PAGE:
Macular Degeneration: A diet high in fish may prevent macular degeneration and other age-related severe eye conditions. Balancing Omega 3s and Omega-6 through dietary use and increased fish consumption appears to be an effective preventative for many people.
Asthma: Studies remain mixed about asthma improvement and fish oil supplements. Some studies show an positive changes in children, but others show benefit.
Menstrual Pain: Researchers at the Department of Midwifery at the Islamic Azad University in Sari Branch, Sari, Iran found that women who took fish oil supplements suffered less intense menstrual pain than others. The study compared pain reduction using ibuprofen vs. fish oil. The results revealed more significant pain relief with the fish oil supplements than the ibuprofen.
Colon Cancer: Foods rich in omega-3 fatty acids reduce the risk of colorectal cancer. Eskimos and others who eat a diet rich in fish fats suffer far fewer incidences of cancer than others. According to Cancer Research UK, EPA slows the growth of cancer cells and causes many to self-destructive during clinical studies.
Prostate Cancer: Studies are underway to study the benefits of Omega-3s in preventing and treating prostate cancer. At this stage, no real data has been gathered.
Breast Cancer: Research is ongoing into if fish oil supplements could help prevent breast cancer development. However, women suffering from breast cancer who undergo treatment with an aromatase inhibitor experience less joint pain when taking fish oil omega-3 fatty acids supplements, according to breastcancer.org.
Dietary Sources of Omega-3 Fatty Acids
Fish, nut oils, and plants remain the primary dietary sources for obtaining omega-3 fatty acids. Salmon, tuna, sardines, herring, halibut, and mackerel are wonderful sources of EPA and DHA. Flax seeds, canola oil, soybeans, flaxseed oil, pumpkin seeds, walnuts, walnut oil, soybean oil, pumpkin seed oil, purslane, and perilla seed oil all contain ALA. Fish and sea vegetables are also a good source of EPA and DHA. Sea life such as algae and krill contain varying levels.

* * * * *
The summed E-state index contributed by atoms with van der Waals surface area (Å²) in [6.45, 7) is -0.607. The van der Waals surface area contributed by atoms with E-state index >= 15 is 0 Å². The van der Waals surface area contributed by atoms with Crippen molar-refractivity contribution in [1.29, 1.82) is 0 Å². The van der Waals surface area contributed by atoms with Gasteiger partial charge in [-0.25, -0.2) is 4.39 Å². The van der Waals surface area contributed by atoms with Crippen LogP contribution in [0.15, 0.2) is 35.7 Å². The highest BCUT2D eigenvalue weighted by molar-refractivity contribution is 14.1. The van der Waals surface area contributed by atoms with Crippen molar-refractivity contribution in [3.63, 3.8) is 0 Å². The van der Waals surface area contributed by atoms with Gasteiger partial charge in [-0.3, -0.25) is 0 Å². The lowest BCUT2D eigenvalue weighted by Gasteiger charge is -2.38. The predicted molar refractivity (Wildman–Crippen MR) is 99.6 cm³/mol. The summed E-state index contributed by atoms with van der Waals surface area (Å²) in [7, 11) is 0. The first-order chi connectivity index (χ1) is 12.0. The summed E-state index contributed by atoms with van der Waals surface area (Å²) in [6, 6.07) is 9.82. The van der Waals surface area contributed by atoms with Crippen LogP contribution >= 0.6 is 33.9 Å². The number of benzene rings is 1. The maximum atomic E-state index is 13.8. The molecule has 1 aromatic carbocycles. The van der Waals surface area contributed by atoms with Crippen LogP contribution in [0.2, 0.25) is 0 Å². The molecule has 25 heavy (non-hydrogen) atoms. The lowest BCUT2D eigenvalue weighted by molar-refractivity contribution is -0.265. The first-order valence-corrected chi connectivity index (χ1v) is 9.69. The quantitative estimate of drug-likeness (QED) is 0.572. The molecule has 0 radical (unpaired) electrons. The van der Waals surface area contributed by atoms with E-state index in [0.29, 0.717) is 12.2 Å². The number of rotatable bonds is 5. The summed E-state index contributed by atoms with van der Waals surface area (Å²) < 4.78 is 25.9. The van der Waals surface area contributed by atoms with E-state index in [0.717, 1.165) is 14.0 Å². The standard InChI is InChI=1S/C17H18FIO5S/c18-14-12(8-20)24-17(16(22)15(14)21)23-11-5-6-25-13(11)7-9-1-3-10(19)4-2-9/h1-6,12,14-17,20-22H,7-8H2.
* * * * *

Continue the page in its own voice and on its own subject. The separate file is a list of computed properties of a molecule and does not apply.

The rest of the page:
EPA and DHA are available in fish oil capsule form. If you are taking a supplement of flaxseed, flaxseed oil, krill oil, or fish oil, then you should keep the oil refrigerated. Flax seeds must be ground to be active. Always make sure the nutrients are free from heavy metals.
Available Forms of Omega-3 Fatty Acids
Both EPA and DHA can be taken in the form of fish oil capsules. Keep flax seed, flax seed oil, fish, and krill oils refrigerated. Whole flax seeds must be ground within 24 hours of use, so the ingredients stay active. Flax seeds are also available in a ground form in a special mylar package so the components in the flax seeds remain active.
Be sure to buy omega-3 fatty acid supplements made by established companies who certify that their products are free of heavy metals, such as mercury, lead, and cadmium. Some people opt to purchase cod liver oil or algal oil for a plant-based option.
Dosage of Fish Oil Supplements
Supplements vary in the amount of EPA or DHA that they contain. Overall, most capsules contain 0.18 grams (180) mg of EPA and 0.12 grams (120 mg) of DHA. Omega 3s found in fish vary in amounts. Typically, fish oil contains nine calories per gram of oil.
Fish oil capsules should never be taken by children without first consulting with your physician. Children must also not consume fish that is known to contain high levels of mercury such as tilefish, swordfish, shark, and king mackerel.
Adult Dosage of Fish Oil Capsules
Adults should not take more than 3 grams of omega 3 fatty acids in capsule form unless advised by a physician because elevated levels can lead to an increased risk of bleeding.
People with bleeding disorders, who bruise easily, or who are taking blood-thinning medications such as warfarin (Coumadin) clopidogrel, or aspirin should taking omega-3 with caution.
In some individuals fish oil can cause belching, bloating, diarrhea, and flatulence. Often time release capsules are best for such individuals.
Only buy fish oil supplements from a reputable source. The supplements should be free of mercury or pesticide residue.